An island in Ecuador is believed to home hundreds of species which existed both in land and in water for several years now. The said island gained fame, not just for its crystal clear waters and scenic view, but also when a species of giant tortoise assumed to have been extinct for more than 100 years has been discovered lurking on the seawater, according to Ecuador’s government.
The last time a Fernandina Giant Tortoise was seen alive was in 1906.
An adult female Fernandina Giant Tortoise, believed to be more than a century old, was seen alive and lurking on the Galapagos Islands of Fernandina on Sunday during a random expedition by the Giant Tortoise Restoration Initiative (GTRI), according to a statement released by the local government.
Today, Washington Tapia, GTRI director, and expedition leader said that they would perform genetic studies and further research to reconfirm that the tortoise found belongs to the Fernandina Island species.
However, experts believe that she is not alone and might belong to a family with the same species. The team also discovered tracks and scent of other tortoises which gave hopes that these observations will lead them to uncover another one of its kind.
For the meantime, conservationists took care of the tortoise and have taken her to a breeding facility on the nearby island of Santa Cruz.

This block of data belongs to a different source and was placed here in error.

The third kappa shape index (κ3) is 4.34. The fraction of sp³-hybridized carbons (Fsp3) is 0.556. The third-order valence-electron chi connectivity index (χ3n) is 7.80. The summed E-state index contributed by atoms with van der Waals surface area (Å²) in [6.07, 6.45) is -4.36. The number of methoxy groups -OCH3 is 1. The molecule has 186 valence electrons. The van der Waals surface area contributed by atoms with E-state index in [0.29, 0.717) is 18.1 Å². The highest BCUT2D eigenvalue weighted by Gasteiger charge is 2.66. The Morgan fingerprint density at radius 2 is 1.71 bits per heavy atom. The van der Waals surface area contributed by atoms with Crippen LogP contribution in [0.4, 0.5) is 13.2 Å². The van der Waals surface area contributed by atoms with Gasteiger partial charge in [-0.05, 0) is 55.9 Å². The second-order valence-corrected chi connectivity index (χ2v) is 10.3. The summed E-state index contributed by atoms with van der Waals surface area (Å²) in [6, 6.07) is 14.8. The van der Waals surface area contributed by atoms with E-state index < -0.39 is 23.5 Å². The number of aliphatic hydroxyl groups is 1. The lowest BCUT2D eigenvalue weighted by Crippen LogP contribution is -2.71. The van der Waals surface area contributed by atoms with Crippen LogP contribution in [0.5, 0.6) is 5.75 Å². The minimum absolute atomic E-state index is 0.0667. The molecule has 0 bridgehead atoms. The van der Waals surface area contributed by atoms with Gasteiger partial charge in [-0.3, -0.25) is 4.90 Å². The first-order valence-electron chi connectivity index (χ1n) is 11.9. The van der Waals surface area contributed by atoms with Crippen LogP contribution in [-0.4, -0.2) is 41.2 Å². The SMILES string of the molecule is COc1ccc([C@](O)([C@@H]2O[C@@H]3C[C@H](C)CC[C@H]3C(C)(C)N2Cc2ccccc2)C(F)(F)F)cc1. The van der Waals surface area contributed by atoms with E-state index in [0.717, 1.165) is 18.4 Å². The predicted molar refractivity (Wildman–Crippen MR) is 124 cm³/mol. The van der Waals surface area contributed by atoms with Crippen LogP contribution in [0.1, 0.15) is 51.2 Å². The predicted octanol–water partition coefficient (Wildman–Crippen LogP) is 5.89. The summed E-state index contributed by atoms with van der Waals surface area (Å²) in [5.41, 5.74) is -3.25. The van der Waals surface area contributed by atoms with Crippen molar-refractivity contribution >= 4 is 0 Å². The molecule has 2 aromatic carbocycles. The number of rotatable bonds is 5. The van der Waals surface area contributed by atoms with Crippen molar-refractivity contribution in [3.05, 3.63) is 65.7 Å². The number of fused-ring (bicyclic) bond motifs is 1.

Back in the day, the Fernandina Giant Tortoise is one of 14 giant tortoise species native to the Galapagos islands, most of which are endangered. It was believed to be extinct for almost two centuries due to the rampant killings mainly for food and their oil.
According to the Galapagos Conservancy, which recently joined forces with GTRI and the Galapagos National Park, finding the Fernandina tortoise is a miracle since locals and tourists are also visiting the island but never encounter such rare opportunity.
The Galapagos archipelago includes 19 islands in the Pacific Ocean roughly 621 miles or 1,000 kilometers from the Ecuadorian coast. Fernandina, the third largest and youngest of the islands remains the most volcanically active, according to an article released by CNN international.
For Danny Rueda, Director of Galapagos National Park, “this event encourages them to strengthen search plans to find other (tortoises) which will allow the group to start a breeding program in captivity to recover the said species.”
The Galapagos were declared a national park in 1959 and a UNESCO World Heritage Site in 1978, and is now a home for endangered species as well as a safe haven for lost animals.